This article was republished with permission from Tom Fox’s FCPA Compliance and Ethics Blog.
On this day in 1853, Japan took the initial steps to join the community of nations when U.S. Commodore Matthew Perry, representing the U.S. government, sailed into Tokyo Bay. After due consideration, Japanese officials accepted letters from President Millard Fillmore, making the United States the first Western nation to establish relations with Japan since it had been declared closed to foreigners two centuries before. This opening led to the 1854 Treaty of Kanagawa between the U.S. and Japan, opening the ports of Shimoda and Hakodate to American trade and permitting the establishment of a U.S. consulate in Japan. Then, in April 1860, the first Japanese diplomats to visit a foreign power in over 200 years reached Washington, D.C. These steps led to other treaties with additional Western powers, contributing to the collapse of the shogunate and ultimately the modernization of Japan.
This opening led to the integration of Japan into the world economic order. The integration of compliance into the fabric of any company is the ultimate goal of every Chief Compliance Officer (CCO) and compliance practitioner. The disconnect between the written anti-corruption compliance program and the doing of compliance is one of the chief forces leading to violations of laws such as the Foreign Corrupt Practices Act and UK Bribery Act. This disconnect can lead to conflicting messages and conflicting objectives within any organization. However, if a company can amalgamate compliance into its DNA, there is significant opportunity for both efficiency and value creation.
I thought about these issues when I read a recent article in the Summer 2015 issue of the MIT Sloan Management Review, entitled “Integrating Supply and Demand,” by Wendy L. Tate, Diane Mollenkopf, Theodore Stank and Andrea Lago Da Silva. While their focus was geared toward the integration of sales activities to operational activities in an organization, I found the discussion useful for the CCO or compliance practitioner. I have taken some of their key concepts and adapted them for the compliance function.
Their starting point is appropriately with Peter Drucker, who noted that the disconnect between the sales function and the supply chain was one of the “great divides” in management. Unfortunately, the same can often be said for compliance and business operations. Many companies are “still trying to play off three sheets of music – the financial plan, the marketing plan and the operations plan – with results that seldom end in three-part harmony.” You can certainly slot compliance into this more-than-occasional dissonance. The question is, how can compliance integrate into these functions to become part of the overall business proposition?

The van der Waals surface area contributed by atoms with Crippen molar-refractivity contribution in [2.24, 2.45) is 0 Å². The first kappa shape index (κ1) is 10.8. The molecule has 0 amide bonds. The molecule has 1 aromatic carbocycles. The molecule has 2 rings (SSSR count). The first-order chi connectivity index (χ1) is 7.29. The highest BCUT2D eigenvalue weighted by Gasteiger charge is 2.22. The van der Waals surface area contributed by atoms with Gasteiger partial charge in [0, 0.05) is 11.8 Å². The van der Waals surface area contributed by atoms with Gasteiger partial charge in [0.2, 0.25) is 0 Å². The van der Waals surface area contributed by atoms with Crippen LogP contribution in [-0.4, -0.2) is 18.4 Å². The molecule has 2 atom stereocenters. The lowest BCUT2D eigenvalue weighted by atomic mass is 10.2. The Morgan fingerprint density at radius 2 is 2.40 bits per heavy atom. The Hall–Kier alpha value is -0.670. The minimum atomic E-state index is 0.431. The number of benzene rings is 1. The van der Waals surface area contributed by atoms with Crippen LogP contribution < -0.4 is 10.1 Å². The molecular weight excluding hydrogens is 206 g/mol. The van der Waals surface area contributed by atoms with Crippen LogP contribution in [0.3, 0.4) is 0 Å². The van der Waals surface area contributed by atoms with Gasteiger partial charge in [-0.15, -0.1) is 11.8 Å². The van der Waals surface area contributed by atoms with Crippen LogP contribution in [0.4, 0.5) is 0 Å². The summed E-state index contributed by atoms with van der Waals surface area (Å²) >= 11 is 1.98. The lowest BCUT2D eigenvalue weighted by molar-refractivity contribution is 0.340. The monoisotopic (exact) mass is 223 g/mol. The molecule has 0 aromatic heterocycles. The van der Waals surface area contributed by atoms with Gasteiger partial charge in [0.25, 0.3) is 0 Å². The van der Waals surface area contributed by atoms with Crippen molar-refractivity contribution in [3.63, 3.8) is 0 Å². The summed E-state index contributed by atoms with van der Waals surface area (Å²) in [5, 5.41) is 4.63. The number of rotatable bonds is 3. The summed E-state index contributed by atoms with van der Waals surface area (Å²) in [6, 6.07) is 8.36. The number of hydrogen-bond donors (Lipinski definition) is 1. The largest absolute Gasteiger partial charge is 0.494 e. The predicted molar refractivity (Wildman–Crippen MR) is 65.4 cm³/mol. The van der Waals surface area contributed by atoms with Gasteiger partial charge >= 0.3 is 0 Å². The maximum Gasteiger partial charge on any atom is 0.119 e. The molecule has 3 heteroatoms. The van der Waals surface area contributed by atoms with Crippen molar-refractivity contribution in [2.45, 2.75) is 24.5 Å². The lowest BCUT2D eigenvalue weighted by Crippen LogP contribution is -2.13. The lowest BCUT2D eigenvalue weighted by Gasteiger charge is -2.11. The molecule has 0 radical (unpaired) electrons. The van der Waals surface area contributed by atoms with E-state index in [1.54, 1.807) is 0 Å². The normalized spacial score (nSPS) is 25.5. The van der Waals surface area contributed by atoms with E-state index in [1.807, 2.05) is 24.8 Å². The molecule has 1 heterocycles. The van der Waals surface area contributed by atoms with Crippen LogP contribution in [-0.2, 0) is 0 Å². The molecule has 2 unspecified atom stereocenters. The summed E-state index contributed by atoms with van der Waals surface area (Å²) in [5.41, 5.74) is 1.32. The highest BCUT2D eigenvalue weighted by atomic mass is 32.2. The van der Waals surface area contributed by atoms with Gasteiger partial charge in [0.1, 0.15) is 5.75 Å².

The authors posit that companies that have only a single initiative toward integration are doomed to fail. To me, that sounds quite a bit like the difference in having a paper compliance program in place and actually doing compliance. The authors identified five stages companies commonly pass through when they’ve successfully integrated these functions:
- Develop a relevant value focus. Senior leaders must set the tone on creating value for the organization through compliance. But this means more than simply lip-service, as achieving this goal typically requires developing cross-functional structures and installing dashboard metrics that keep the business focused on implementing cross-functional integration.
- Share knowledge across the organization. Managers must work on building cross-functional collaboration within the company, building external collaboration with supply chain partners and adopting technology that facilitates collaboration. This means more than simply training. Compliance practitioners need to be able to provide day-to-day guidance on how to do business in compliance with the company’s articulated standard.
- Allocate resources strategically. Once the entire organization shares the same set of facts, the company can then begin to analyze thoughtfully where and where not to allocate resources based on which customers deserve priority. Executives in sales and marketing should meet with the CCO or compliance practitioners to make decisions about how to create and fulfill demand for the business. This is where a risk assessment can move to a proactive document that can serve as a roadmap to not only enhance the compliance program, but also strategically allocate compliance resources in a more agile manner.